Algerian opposition calls for election boycott in response to Bouteflika's re-election bid
Opposition parties in Algeria have called for a boycott against tentative presidential elections that are scheduled for April after the current president announced his bid for a fourth term earlier this week, according to Reuters Tuesday.
"Candidates should retire from this electoral masquerade. There are not the conditions [necessary] for a free and transparent [election]," the three opposition parties said in a statement.
The three opposition groups, the RCD movement, the Islamist MSP party, and Ennahda party, released their statement after President Abdelaziz Bouteflika registered his candidacy for a fourth term with the Interior Ministry Sunday, with a win in April extending his rule to a whopping 15 years.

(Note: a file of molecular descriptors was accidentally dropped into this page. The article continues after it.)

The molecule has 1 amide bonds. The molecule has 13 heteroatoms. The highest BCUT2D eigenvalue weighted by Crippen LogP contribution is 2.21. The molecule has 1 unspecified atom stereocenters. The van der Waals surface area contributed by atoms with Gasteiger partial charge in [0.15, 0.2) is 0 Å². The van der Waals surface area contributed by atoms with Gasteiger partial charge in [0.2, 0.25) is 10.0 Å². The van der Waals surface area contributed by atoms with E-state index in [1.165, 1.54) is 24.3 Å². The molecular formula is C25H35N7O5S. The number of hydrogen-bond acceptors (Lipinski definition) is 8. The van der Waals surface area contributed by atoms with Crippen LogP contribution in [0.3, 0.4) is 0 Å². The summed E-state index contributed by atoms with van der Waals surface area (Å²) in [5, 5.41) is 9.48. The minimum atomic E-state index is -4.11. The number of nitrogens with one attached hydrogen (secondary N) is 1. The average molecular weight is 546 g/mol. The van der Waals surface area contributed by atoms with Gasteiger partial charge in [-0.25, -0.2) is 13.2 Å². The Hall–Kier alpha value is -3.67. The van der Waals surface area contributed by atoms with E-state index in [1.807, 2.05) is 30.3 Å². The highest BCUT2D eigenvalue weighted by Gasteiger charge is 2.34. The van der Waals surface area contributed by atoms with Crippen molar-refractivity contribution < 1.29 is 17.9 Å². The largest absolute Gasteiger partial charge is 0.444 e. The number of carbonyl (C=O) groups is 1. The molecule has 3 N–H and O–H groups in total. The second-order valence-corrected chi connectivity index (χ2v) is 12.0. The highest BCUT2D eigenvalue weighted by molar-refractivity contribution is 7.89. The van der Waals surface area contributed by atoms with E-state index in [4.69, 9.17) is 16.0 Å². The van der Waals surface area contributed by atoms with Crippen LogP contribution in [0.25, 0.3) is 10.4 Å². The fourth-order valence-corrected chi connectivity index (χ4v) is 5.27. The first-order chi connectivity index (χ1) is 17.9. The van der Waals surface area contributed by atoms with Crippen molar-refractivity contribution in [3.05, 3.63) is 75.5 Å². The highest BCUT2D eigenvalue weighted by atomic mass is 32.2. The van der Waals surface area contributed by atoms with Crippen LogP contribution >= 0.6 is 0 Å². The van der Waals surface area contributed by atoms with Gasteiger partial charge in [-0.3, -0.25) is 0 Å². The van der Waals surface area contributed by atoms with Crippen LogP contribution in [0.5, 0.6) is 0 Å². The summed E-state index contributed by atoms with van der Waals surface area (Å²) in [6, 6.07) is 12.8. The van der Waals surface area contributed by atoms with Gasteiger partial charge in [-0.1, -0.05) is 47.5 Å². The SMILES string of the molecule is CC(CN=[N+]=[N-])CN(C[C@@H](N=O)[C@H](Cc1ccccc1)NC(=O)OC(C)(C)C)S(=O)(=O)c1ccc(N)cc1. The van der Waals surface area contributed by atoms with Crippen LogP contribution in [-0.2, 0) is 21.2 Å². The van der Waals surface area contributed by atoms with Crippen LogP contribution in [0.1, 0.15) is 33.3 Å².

However, the boycott is expected to "pose no real challenge," with Bouteflika "almost assured" of re-election due to his support from the ruling National Liberation (FLN) party as well as his legacy as the individual who "delivered [Algeria] to peace and stability" after the country's civil war in the 1990s with Islamists. However, what is significant about this boycott call is that it represents the first time that MSP and RCD have joined together in opposition to the ruling government, indicating that perhaps Algeria's opposition movement will become stronger in the future years.
Bouteflika has not yet officially announced his bid for a fourth term, and many are skeptical that his deteriorating health is a call to question his decision to run for re-election.
The 76-year old leader has only made several public appearances since a stroke last year sent him to Paris for treatment, and a "check-up" visit this past January has reignited conversations that Algeria may be in need for new political leadership.